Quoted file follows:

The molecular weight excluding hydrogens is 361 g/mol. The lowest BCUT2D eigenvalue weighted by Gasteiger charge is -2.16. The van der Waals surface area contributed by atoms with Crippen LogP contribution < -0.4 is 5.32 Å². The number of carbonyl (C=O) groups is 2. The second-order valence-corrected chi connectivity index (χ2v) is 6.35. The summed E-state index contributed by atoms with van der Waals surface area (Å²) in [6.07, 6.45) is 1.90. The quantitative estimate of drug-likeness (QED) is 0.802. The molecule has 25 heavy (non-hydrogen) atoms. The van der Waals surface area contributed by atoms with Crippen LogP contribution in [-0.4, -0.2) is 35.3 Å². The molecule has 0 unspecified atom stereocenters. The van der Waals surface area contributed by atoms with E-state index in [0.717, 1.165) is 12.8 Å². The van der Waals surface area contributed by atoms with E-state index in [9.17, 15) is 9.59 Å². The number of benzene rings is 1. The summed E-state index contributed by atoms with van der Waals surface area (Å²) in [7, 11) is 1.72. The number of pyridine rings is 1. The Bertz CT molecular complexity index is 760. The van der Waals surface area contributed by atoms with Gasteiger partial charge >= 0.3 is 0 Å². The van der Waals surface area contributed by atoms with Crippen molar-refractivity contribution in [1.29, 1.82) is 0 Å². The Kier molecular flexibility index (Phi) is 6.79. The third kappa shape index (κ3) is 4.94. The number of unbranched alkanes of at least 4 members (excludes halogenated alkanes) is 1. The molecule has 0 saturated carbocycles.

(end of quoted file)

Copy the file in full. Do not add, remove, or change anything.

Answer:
The molecular weight excluding hydrogens is 361 g/mol. The lowest BCUT2D eigenvalue weighted by Gasteiger charge is -2.16. The van der Waals surface area contributed by atoms with Crippen LogP contribution < -0.4 is 5.32 Å². The number of carbonyl (C=O) groups is 2. The second-order valence-corrected chi connectivity index (χ2v) is 6.35. The summed E-state index contributed by atoms with van der Waals surface area (Å²) in [6.07, 6.45) is 1.90. The quantitative estimate of drug-likeness (QED) is 0.802. The molecule has 25 heavy (non-hydrogen) atoms. The van der Waals surface area contributed by atoms with Crippen LogP contribution in [-0.4, -0.2) is 35.3 Å². The molecule has 0 unspecified atom stereocenters. The van der Waals surface area contributed by atoms with E-state index in [0.717, 1.165) is 12.8 Å². The van der Waals surface area contributed by atoms with E-state index in [9.17, 15) is 9.59 Å². The number of benzene rings is 1. The summed E-state index contributed by atoms with van der Waals surface area (Å²) in [7, 11) is 1.72. The number of pyridine rings is 1. The Bertz CT molecular complexity index is 760. The van der Waals surface area contributed by atoms with Gasteiger partial charge >= 0.3 is 0 Å². The van der Waals surface area contributed by atoms with Crippen molar-refractivity contribution in [1.29, 1.82) is 0 Å². The Kier molecular flexibility index (Phi) is 6.79. The third kappa shape index (κ3) is 4.94. The number of unbranched alkanes of at least 4 members (excludes halogenated alkanes) is 1. The molecule has 0 saturated carbocycles.